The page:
Watertight Rigging for a Viking
By Mike Warjone
As you all know, Hydrostreams aren’t famous for their abundant freeboard (especially around the transom). Even the slightest ripple in the water will certainly fill the splash well, and will likely dump a couple of quarts in the through-hull openings. Throw a couple of people in the back, and you find yourself constantly feathering the throttle to keep the water out and the passengers in. I spend most of my boating life on the salt waters of Puget Sound. This area, while beautiful, often comes with an assortment of large tugboats, freighters, and pleasure yachts; vessels that leave humongous wakes. My last Viking had more hours on the bilge pump than the motor.
When I decided to upgrade to a new hull a few years ago, I wanted to rig the boat so that the transom area would be impervious to the constant deluge of saltwater. The standard through hull fitting with a rubber boot would last about one month in the hot summer sun and salt, so I needed something better.
The engine controls were easy, a couple of Rex Marine tubes and fittings made for a clean and watertight connection. These are a bit of a pain to force into the cowling holes on the 280, but a little grease and two or three people pushing for all they are worth will usually do it.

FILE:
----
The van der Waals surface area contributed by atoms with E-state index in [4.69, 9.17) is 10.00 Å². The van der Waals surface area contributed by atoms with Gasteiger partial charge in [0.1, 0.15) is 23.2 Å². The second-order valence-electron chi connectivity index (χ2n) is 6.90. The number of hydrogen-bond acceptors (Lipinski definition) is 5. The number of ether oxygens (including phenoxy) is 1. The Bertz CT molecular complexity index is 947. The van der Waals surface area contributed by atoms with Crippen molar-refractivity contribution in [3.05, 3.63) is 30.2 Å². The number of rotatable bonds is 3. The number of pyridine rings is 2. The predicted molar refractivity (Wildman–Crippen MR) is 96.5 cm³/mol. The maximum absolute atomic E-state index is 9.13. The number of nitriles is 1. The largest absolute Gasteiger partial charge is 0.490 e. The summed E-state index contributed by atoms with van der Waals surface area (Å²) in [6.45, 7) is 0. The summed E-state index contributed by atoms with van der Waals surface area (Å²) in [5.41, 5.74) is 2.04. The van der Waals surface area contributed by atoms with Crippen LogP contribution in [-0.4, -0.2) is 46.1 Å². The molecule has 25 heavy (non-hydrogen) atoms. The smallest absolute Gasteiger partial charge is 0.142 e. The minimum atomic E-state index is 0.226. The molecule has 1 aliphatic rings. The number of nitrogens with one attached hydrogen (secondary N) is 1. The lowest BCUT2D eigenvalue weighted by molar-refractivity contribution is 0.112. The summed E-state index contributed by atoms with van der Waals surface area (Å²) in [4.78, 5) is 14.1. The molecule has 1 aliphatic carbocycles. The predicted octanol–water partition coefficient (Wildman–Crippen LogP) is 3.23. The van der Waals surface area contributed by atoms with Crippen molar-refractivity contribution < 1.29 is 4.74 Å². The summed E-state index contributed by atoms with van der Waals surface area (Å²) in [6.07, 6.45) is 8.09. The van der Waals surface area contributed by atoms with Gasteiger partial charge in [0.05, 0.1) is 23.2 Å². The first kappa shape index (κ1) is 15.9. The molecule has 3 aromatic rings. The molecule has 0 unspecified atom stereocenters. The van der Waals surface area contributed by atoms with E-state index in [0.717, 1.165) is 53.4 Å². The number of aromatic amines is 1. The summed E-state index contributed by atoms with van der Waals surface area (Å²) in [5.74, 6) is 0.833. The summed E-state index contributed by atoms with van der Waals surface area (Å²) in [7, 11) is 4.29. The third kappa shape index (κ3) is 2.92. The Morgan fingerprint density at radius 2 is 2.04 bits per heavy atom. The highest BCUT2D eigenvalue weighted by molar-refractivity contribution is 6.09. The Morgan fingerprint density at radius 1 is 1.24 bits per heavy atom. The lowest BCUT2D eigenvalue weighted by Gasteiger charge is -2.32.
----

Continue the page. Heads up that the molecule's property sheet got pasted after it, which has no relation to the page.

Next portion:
The steering cables exit through the standard starboard holes, and are sealed with marine caulk.
The hydraulic lines for the trim and jack plate were a bit more challenging. For this application I decided to have a local hydraulic shop manufacture braided stainless lines that would be plumbed through watertight bulkhead fittings to the motor. For the inboard connections I used NON CONDUCTIVE hydraulic hose to complete the circuits to and from the trim pumps. It is very important that the braided stainless lines are insulated from the trim pumps, as Quicksilver pump motors are not isolated from the pump fittings. Using standard hydraulic hose for the entire fluid circuit will cause your new stainless lines to instantly weld to each other when the trim is activated. (Yes, I have the fused stainless lines to prove it…) The non-conductive hose is typically used for boom trucks that work around power lines etc, and is about half of the cost of Quicksilver trim hose.
A few other things to consider:
It is important to make sure that all of the lines and fittings have the same inside diameter, thus eliminating any pressure/ volume dynamics I retrofitted the engine trim cylinders with standard JIS stainless hydraulic fittings. These are much easier to find and replace in a pinch than the Mercury fittings. For this project I had the luxury of starting with an uncut hull, but I think that it would be worth the time and materials to shave the original openings on an older boat, and then plumb new lines. Your inboard components will thank you for it.
The finished product is a watertight transom that is ready for the worst. After 80 or so hours of operation, I have yet to switch on the bilge pump.
Thanks to Industrial Hydraulics in Tumwater Washington (360 956 7070), and Banjo Willie, who came up with the idea in the first place.